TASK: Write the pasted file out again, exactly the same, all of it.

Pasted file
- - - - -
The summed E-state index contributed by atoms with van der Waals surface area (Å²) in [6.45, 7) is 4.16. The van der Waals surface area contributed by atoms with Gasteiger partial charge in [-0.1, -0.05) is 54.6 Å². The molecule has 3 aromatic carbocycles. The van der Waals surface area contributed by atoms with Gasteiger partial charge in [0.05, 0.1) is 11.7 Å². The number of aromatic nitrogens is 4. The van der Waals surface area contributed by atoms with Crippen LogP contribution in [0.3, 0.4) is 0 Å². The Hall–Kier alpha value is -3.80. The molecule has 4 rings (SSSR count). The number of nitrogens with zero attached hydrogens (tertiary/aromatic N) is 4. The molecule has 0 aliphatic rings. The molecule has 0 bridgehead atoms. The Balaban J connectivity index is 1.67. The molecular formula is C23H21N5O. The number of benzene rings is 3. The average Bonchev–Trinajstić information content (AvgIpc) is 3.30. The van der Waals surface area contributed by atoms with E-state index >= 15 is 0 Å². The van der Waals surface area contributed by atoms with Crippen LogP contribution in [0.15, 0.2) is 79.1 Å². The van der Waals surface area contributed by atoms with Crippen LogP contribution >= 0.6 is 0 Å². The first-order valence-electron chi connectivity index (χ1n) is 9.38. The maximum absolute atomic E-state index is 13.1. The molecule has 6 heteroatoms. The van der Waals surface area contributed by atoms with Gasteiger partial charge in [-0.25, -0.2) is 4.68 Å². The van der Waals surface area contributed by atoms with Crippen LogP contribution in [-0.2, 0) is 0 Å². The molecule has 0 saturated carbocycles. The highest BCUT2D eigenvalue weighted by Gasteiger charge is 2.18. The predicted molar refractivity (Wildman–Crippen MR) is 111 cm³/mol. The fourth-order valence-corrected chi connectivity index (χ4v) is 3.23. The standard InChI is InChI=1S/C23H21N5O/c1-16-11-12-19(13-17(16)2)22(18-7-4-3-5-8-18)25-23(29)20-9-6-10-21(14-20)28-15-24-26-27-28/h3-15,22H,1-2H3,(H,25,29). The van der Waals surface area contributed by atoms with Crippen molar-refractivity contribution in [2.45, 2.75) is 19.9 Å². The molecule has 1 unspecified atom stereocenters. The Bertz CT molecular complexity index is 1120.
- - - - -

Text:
The summed E-state index contributed by atoms with van der Waals surface area (Å²) in [6.45, 7) is 4.16. The van der Waals surface area contributed by atoms with Gasteiger partial charge in [-0.1, -0.05) is 54.6 Å². The molecule has 3 aromatic carbocycles. The van der Waals surface area contributed by atoms with Gasteiger partial charge in [0.05, 0.1) is 11.7 Å². The number of aromatic nitrogens is 4. The van der Waals surface area contributed by atoms with Crippen LogP contribution in [0.3, 0.4) is 0 Å². The Hall–Kier alpha value is -3.80. The molecule has 4 rings (SSSR count). The number of nitrogens with zero attached hydrogens (tertiary/aromatic N) is 4. The molecule has 0 aliphatic rings. The molecule has 0 bridgehead atoms. The Balaban J connectivity index is 1.67. The molecular formula is C23H21N5O. The number of benzene rings is 3. The average Bonchev–Trinajstić information content (AvgIpc) is 3.30. The van der Waals surface area contributed by atoms with E-state index >= 15 is 0 Å². The van der Waals surface area contributed by atoms with Crippen LogP contribution in [0.15, 0.2) is 79.1 Å². The van der Waals surface area contributed by atoms with Crippen LogP contribution >= 0.6 is 0 Å². The first-order valence-electron chi connectivity index (χ1n) is 9.38. The maximum absolute atomic E-state index is 13.1. The molecule has 6 heteroatoms. The van der Waals surface area contributed by atoms with Gasteiger partial charge in [-0.25, -0.2) is 4.68 Å². The van der Waals surface area contributed by atoms with Crippen LogP contribution in [-0.2, 0) is 0 Å². The molecule has 0 saturated carbocycles. The highest BCUT2D eigenvalue weighted by Gasteiger charge is 2.18. The predicted molar refractivity (Wildman–Crippen MR) is 111 cm³/mol. The fourth-order valence-corrected chi connectivity index (χ4v) is 3.23. The standard InChI is InChI=1S/C23H21N5O/c1-16-11-12-19(13-17(16)2)22(18-7-4-3-5-8-18)25-23(29)20-9-6-10-21(14-20)28-15-24-26-27-28/h3-15,22H,1-2H3,(H,25,29). The van der Waals surface area contributed by atoms with Crippen molar-refractivity contribution in [2.45, 2.75) is 19.9 Å². The molecule has 1 unspecified atom stereocenters. The Bertz CT molecular complexity index is 1120.